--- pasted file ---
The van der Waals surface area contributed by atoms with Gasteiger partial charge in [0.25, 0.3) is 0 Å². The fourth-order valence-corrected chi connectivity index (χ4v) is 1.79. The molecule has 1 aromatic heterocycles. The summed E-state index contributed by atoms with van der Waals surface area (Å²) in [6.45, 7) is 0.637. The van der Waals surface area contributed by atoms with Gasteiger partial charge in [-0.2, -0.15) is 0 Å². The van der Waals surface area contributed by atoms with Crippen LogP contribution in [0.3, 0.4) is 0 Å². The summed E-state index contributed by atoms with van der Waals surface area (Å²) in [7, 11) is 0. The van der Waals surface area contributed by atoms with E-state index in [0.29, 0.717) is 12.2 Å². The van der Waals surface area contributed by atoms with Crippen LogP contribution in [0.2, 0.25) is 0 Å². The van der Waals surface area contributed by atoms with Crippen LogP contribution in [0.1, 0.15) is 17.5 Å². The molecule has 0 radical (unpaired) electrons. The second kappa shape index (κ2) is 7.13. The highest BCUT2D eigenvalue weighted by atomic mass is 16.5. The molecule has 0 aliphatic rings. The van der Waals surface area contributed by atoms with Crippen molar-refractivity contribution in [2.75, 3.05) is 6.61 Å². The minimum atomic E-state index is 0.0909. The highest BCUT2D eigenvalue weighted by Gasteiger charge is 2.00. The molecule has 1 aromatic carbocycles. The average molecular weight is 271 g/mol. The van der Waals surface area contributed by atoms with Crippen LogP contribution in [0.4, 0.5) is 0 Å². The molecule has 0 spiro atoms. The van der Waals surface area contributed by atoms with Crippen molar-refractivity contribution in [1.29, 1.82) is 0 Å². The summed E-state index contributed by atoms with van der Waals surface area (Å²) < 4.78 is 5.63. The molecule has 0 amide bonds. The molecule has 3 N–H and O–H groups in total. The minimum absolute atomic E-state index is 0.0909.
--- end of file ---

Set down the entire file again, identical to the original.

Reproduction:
The van der Waals surface area contributed by atoms with Gasteiger partial charge in [0.25, 0.3) is 0 Å². The fourth-order valence-corrected chi connectivity index (χ4v) is 1.79. The molecule has 1 aromatic heterocycles. The summed E-state index contributed by atoms with van der Waals surface area (Å²) in [6.45, 7) is 0.637. The van der Waals surface area contributed by atoms with Gasteiger partial charge in [-0.2, -0.15) is 0 Å². The van der Waals surface area contributed by atoms with Crippen LogP contribution in [0.3, 0.4) is 0 Å². The summed E-state index contributed by atoms with van der Waals surface area (Å²) in [7, 11) is 0. The van der Waals surface area contributed by atoms with E-state index in [0.29, 0.717) is 12.2 Å². The van der Waals surface area contributed by atoms with Crippen LogP contribution in [0.2, 0.25) is 0 Å². The van der Waals surface area contributed by atoms with Crippen LogP contribution in [0.1, 0.15) is 17.5 Å². The molecule has 0 radical (unpaired) electrons. The second kappa shape index (κ2) is 7.13. The highest BCUT2D eigenvalue weighted by atomic mass is 16.5. The molecule has 0 aliphatic rings. The van der Waals surface area contributed by atoms with Crippen molar-refractivity contribution in [2.75, 3.05) is 6.61 Å². The minimum atomic E-state index is 0.0909. The highest BCUT2D eigenvalue weighted by Gasteiger charge is 2.00. The molecule has 1 aromatic carbocycles. The average molecular weight is 271 g/mol. The van der Waals surface area contributed by atoms with Crippen LogP contribution in [0.4, 0.5) is 0 Å². The molecule has 0 spiro atoms. The van der Waals surface area contributed by atoms with Crippen molar-refractivity contribution in [1.29, 1.82) is 0 Å². The summed E-state index contributed by atoms with van der Waals surface area (Å²) < 4.78 is 5.63. The molecule has 0 amide bonds. The molecule has 3 N–H and O–H groups in total. The minimum absolute atomic E-state index is 0.0909.